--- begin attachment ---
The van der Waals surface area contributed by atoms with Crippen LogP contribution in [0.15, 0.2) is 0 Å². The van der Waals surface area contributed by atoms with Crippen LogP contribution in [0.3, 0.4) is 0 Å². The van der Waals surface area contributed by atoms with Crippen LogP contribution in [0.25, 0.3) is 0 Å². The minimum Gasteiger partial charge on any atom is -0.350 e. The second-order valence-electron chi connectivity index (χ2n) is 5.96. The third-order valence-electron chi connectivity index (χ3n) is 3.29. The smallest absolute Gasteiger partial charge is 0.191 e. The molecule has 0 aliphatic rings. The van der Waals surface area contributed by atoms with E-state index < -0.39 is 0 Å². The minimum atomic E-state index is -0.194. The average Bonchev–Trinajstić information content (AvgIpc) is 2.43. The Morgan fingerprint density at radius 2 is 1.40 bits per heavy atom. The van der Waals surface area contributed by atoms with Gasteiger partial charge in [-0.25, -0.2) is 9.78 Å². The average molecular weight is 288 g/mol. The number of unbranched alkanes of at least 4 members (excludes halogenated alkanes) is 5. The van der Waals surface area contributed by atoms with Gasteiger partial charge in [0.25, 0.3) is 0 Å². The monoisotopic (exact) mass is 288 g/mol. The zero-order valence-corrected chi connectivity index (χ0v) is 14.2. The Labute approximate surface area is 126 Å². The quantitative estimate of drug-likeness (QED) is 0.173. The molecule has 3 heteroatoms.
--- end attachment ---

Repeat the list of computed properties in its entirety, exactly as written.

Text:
The van der Waals surface area contributed by atoms with Crippen LogP contribution in [0.15, 0.2) is 0 Å². The van der Waals surface area contributed by atoms with Crippen LogP contribution in [0.3, 0.4) is 0 Å². The van der Waals surface area contributed by atoms with Crippen LogP contribution in [0.25, 0.3) is 0 Å². The minimum Gasteiger partial charge on any atom is -0.350 e. The second-order valence-electron chi connectivity index (χ2n) is 5.96. The third-order valence-electron chi connectivity index (χ3n) is 3.29. The smallest absolute Gasteiger partial charge is 0.191 e. The molecule has 0 aliphatic rings. The van der Waals surface area contributed by atoms with E-state index < -0.39 is 0 Å². The minimum atomic E-state index is -0.194. The average Bonchev–Trinajstić information content (AvgIpc) is 2.43. The Morgan fingerprint density at radius 2 is 1.40 bits per heavy atom. The van der Waals surface area contributed by atoms with Gasteiger partial charge in [-0.25, -0.2) is 9.78 Å². The average molecular weight is 288 g/mol. The number of unbranched alkanes of at least 4 members (excludes halogenated alkanes) is 5. The van der Waals surface area contributed by atoms with Gasteiger partial charge in [0.25, 0.3) is 0 Å². The monoisotopic (exact) mass is 288 g/mol. The zero-order valence-corrected chi connectivity index (χ0v) is 14.2. The Labute approximate surface area is 126 Å². The quantitative estimate of drug-likeness (QED) is 0.173. The molecule has 3 heteroatoms.